Lenticels can be defined as pores that are the entrance of a continuous aeration system from the atmosphere via the living bark to the secondary xylem in the otherwise protective layers of the periderm. Most work on lenticels has had an anatomical focus but the structure-function relationships of lenticels still remain poorly understood. Gas exchange has been considered the main function of lenticels, analogous to the stomata in leaves. In this perspective review, we introduce novel ideas pertaining to lenticel functions beyond gas exchange. We review studies on lenticel structure, as this knowledge can give information about structure-function relationships. The number of species investigated to-date is low and we provide suggestions for staining techniques for easy categorization of lenticel types. In the follow-up sections we review and bring together new hypotheses on lenticel functioning in the daily “normal operation range”, including regulative mechanisms for gas exchange and crack prevention, the “stress operation range” comprising flooding, drought and recovery from drought and the “emergency operation range”, which includes infestation by insects and pathogens, wounding and bending. We conclude that the significance of dermal tissues and particularly of lenticels for tree survival has so far been overlooked. This review aims to establish a new research discipline called “Phytodermatology”, which will help to fill knowledge gaps regarding tree survival by linking quantitative and qualitative lenticel anatomy to tree hydraulics and biomechanics. A first step into this direction will be to screen more species from a great diversity of biomes for their lenticel structure.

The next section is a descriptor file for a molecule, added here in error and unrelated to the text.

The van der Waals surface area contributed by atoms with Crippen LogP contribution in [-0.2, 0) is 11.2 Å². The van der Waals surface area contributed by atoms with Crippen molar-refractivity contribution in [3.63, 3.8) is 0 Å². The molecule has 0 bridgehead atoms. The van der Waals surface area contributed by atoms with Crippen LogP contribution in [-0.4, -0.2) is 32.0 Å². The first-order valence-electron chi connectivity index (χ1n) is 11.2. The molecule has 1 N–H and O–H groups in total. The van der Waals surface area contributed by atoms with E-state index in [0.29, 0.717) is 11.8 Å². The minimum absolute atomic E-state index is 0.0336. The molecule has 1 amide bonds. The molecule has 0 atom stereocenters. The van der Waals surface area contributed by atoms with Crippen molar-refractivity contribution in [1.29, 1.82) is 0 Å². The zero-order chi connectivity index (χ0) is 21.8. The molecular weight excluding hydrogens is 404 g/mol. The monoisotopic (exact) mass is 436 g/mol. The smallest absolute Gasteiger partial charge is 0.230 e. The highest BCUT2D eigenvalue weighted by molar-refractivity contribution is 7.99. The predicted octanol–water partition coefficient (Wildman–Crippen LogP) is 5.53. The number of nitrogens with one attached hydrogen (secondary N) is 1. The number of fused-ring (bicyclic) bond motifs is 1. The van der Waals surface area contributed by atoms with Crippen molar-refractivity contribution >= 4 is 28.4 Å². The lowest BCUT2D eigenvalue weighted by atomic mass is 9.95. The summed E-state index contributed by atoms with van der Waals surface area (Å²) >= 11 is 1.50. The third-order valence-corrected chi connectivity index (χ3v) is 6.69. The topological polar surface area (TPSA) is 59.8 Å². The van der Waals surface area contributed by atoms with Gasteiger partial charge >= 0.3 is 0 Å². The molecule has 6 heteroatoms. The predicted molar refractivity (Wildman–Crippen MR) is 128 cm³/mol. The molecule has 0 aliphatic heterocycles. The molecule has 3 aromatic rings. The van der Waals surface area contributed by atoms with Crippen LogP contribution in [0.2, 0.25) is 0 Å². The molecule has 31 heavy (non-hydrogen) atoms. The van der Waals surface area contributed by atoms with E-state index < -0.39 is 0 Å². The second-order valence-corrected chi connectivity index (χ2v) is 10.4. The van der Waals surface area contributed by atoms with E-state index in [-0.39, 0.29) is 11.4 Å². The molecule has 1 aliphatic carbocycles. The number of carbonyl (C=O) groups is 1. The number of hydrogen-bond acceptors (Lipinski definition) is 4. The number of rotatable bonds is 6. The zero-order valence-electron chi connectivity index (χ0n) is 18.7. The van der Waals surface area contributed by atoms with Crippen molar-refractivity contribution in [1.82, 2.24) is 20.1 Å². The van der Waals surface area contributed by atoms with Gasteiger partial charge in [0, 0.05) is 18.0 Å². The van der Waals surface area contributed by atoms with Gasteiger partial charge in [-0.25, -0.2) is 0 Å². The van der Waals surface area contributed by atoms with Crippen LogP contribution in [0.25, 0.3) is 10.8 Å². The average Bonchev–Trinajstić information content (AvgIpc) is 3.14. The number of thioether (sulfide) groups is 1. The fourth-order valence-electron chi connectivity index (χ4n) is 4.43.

In Mexico, information about ocelots is limited, which hinders the implementation of effective management and conservation measures. The purpose of this research was to provide basic information of population density, relative abundance and home range observed for the species in northwestern Mexico. Systematic sampling was implemented from January to December 2015 using photo-trapping as tool. Fifty-four camera-trap stations (37 double stations) were used, and the resulting grid covered an area of 182 km2. We applied six sampling periods of 59-62 days in each period. Density analysis was based on spatially explicit models and traditional capture-recapture models. The home range was estimated using the minimum convex polygon method. We obtained 135 photographic records of ocelots, of which 17 individuals were identified (five males, four females and eight individuals of undetermined sex). During six study periods, our sampling effort reached 19 710 trap-days. We estimate a capture rate for the study of 6.84 rec./1000 trap-days. The density of ocelots estimated with the Capture module in the MARK program ranged from 1.38 to 2.93 rec./100 km2. The results estimate using the SERC method showed a density of 0.93-3.06 individuals per 100 km2. The ocelots in the Northern Jaguar Reserve (NJR) had an average distribution area of 14.1 km2. The results of this research illustrate the importance of continuing studies of ocelots on the NJR to maintain a long-term viable population for northwestern Mexico.